Introduction: Malnutrition is prevalent in hospitalized surgical patients and has been shown to significantly alter outcomes including length of hospital stay, complications, and mortality. Different tools for nutrition assessment were developed and are being used. The aim of this study was to characterize the nutritional status of acute care surgery patients, determine risk factors for malnutrition, and describe outcomes in patients with malnutrition. Methods: This was a prospective, descriptive study of malnutrition in acute care surgery patients at CHUK. Over a 6-month time period, we collected data on demographics, diagnosis, operation, and patient outcomes. We assessed the incidence of malnutrition using the American Society for Parenteral and Enteral Nutrition (ASPEN) guidelines and Subjective Global Assessment (SGA). We reported frequencies and percentages for categorical variables and median and interquartile range (IQR) for continuous variables. Results: We analyzed data for 279 acute care surgery patients. Most (n = 209, 73%) patients were male. The median duration of symptoms was 5 days (IQR 2, 14). The most common diagnoses were trauma (n = 83, 30%), intestinal obstruction (n = 76, 27%), and peritonitis (n = 49, 18%). Most (n = 210, 73%) patients underwent operation. The median length of hospital stay was 6 days (IQR 4, 11). Using ASPEN guidelines, 99 (35%) patients had evidence of malnutrition on hospital admission and 76 (27%) had evidence of malnutrition using SGA. After 1 week of hospital stay, 48 (41%) patients had evidence of malnutrition. Overall mortality was 3%, with higher mortality seen in patients with malnutrition (8% vs. 0.6%, p = 0.001). The length of hospital stay was longer in patients with malnutrition on hospital admission (6 days vs. 5 days, p = 0.044). Conclusions: Acute care surgical patients present to the hospital at high-risk for malnutrition. Efforts are needed to ensure that surgical patients receive adequate nutrition support to improve patient outcomes and minimize complications.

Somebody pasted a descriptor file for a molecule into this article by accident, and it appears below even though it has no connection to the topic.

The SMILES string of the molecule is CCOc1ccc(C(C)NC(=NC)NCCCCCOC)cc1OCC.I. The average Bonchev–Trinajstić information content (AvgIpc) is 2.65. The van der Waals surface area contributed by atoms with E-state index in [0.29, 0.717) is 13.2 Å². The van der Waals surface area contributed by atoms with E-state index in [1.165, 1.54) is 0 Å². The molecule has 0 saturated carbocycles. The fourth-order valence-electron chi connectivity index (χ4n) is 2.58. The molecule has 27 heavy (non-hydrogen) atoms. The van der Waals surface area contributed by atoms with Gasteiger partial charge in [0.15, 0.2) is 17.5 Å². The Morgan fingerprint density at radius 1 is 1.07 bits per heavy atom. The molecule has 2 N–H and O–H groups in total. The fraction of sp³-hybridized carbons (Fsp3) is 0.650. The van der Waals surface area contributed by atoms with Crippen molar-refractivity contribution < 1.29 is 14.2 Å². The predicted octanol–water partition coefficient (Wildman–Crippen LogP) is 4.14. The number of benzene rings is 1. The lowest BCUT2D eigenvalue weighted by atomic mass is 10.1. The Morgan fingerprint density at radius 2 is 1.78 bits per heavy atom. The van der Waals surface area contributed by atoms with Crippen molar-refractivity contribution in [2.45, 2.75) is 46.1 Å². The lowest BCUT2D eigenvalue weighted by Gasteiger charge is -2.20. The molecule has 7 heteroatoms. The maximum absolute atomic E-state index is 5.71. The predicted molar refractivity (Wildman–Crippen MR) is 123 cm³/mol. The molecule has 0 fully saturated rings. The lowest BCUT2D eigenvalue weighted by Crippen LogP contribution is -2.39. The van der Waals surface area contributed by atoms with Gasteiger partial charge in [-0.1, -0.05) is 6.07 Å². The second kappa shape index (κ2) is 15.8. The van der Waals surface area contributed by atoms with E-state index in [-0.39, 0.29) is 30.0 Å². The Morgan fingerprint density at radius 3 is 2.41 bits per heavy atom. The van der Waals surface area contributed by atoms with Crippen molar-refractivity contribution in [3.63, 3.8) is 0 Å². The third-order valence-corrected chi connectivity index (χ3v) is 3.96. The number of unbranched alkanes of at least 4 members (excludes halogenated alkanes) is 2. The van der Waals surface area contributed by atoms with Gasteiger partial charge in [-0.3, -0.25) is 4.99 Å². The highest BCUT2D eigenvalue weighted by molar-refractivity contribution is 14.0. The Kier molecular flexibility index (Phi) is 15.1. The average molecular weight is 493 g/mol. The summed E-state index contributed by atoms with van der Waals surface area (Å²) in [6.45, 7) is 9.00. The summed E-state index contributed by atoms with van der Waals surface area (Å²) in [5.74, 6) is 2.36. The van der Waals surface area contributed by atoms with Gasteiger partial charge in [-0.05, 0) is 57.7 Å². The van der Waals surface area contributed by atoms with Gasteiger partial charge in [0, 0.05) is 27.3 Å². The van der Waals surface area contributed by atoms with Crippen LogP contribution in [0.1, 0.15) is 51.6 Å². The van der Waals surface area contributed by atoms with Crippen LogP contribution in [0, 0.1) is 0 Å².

Bibliographical noteFunding Information:
This research was supported by funding from University Teaching Hospital of Kigali. This research was supported by the National Institutes of Health’s National Center for Advancing Translational Sciences, Grant UL1TR002494. The content is solely the responsibility of the authors and does not necessarily represent the official views of the National Institutes of Health’s National Center for Advancing Translational Sciences.